Another system studied is a change in neuronal activity evoked by pilocarpine (Daoud et al, 1999). Pilocaipine is a cholinergic muscarinic agonist that crosses the blood-brain barrier. This system has been used as model for human temporal lobe epilepsy (Turski, 1983, 1984). After neurons were stimulated with this drug, the pre-mRNA processing of the splicing factor transformer2-b (tra2-b ) is changed (Daoud et al, 1999). The tra2-b gene generates at least five isoforms that can encode three open reading frames (Nayler et al, 1998a) from which two, htra2-b l and b 2, are translated into protein (Daoud et al, 1999). Neuronal stimulation causes a shift from the b 1 to the b 3 isoform. Since both transformer proteins have different abilities to regulate splice site selection when tested in cotransfection experiments (Stamm et al, 1999),
Figure 2 A-D.The effect of whisker removal on alternative splice site selection in the rat barrel cortex. The experimental system. (A) shows the rat's face and its whisker pad. Some whiskers are already removed. (B) is a diagram of the whisker pad. (C) is a drawing of a rat brain, in which the somatosensory representation of the rat's body surface is indicated. The representation of the whisker pad is indicated. (D) is a cytochrome oxidase staining of the region in the somatosensory cdrtex S1. Each of the barrel shaped structures represents a single whisker. Removal of a whisker decreases the neuronal activity in this region ("barrel").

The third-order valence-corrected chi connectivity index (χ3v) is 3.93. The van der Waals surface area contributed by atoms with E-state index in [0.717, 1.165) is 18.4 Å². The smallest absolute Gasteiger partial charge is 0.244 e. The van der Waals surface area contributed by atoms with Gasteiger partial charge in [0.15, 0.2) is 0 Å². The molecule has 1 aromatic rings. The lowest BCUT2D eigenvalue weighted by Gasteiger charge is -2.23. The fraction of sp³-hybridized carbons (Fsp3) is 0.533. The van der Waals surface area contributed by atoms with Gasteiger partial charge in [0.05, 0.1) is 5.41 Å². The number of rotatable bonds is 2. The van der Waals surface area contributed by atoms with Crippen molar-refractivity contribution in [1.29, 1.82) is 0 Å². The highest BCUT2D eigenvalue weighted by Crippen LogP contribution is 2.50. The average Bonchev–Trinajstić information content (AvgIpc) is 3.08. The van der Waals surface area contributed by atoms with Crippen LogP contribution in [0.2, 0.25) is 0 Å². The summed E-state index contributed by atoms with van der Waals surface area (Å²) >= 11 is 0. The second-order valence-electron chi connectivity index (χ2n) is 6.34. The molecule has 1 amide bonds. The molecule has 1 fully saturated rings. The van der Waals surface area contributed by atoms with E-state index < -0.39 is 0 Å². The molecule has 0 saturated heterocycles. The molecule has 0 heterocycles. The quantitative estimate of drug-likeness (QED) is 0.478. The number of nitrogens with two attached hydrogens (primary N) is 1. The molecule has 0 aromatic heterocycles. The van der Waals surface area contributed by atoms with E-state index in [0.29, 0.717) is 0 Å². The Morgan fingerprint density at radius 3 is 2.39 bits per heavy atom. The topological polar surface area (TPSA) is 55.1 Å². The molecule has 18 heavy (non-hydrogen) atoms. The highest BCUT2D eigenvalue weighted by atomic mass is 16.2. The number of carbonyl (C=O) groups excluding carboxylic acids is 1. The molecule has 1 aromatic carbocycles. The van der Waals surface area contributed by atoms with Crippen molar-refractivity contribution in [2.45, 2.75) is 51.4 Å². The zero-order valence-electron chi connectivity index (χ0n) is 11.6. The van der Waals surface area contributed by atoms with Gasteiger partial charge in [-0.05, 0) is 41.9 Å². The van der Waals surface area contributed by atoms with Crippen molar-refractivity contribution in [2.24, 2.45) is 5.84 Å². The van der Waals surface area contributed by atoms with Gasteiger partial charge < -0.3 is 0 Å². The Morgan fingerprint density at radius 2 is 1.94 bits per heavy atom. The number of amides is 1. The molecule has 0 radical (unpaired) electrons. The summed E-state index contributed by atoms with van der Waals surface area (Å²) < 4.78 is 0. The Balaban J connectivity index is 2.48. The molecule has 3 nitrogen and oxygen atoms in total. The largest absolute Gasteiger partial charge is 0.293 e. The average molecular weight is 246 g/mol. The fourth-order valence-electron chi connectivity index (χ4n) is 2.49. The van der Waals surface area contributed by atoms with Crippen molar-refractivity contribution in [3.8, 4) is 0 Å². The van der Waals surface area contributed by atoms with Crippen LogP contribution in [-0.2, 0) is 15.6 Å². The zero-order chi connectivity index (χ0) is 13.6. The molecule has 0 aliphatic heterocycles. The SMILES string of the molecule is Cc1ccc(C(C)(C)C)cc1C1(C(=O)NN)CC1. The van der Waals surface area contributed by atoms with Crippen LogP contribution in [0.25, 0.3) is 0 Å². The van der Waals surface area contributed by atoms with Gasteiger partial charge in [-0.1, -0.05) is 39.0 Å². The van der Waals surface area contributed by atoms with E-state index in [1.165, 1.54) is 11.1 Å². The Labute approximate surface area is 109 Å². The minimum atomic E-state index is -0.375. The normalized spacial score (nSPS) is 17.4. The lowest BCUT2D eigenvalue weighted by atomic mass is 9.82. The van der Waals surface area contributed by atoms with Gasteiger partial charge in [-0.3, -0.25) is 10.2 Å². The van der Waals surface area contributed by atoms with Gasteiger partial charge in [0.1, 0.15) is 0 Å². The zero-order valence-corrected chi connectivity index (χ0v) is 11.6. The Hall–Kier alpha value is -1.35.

Figure 2E-I.Effect of whisker removal on allernadve splicing patterns in the barrel cortex.
RNA was isolated after the whiskers were repeate4ly removed (deprived) for the time body indicated (4, 7, 14 days). As a control, the colateral side was used. Whiskers corresponding to this side were not removed. A statistical evaluation for three experiments is given on the right. Standard deviations are indicated. Location of primers and eDNA structure are schematically indicated for each gene. The altematively splice genes were: (E) Clathrin light chain B, exon EN (Stamm et al, 1992), (F) GABA A receptor, gamma2 subunit, alternative exon (Wang and Grabowski, 1996), (G) NMDA receptori, exon 21, (Hollmann et al, 1993; Zimmer et al, 1995), (H) NMDA receptori, exon 5, (Hollmann et al, 1993; Zimmer et al, 1995), (I) Doparnin D3 receptor, (Giros et al, 1991)
it is likely that this switch changes the alternative splicing patterns of several still unknown target genes. In agreement with this hypothesis, the splicing patterns of clathrin light chain B, exon EN, NMDA receptor1, exon 22 and the neuron specific exon of c-src are changed after pilocarpine treatment (Daoud et al, 1999). In addition, the splicing patterns of the fosB gene and the SR protein kinase clk2 change after pilocarpine induced neuronal activity as well (Figure 1). A change of the splicing pattern of the NMDA receptorl has also been observed in a kindling model, in which neuronal activity is evoked by repeated electrical stimulation (Vezzani et al, 1995). Finally, induction of long term potentiation was shown to regulate syntaxin 3 isofomrs (Rodger et al, 1998).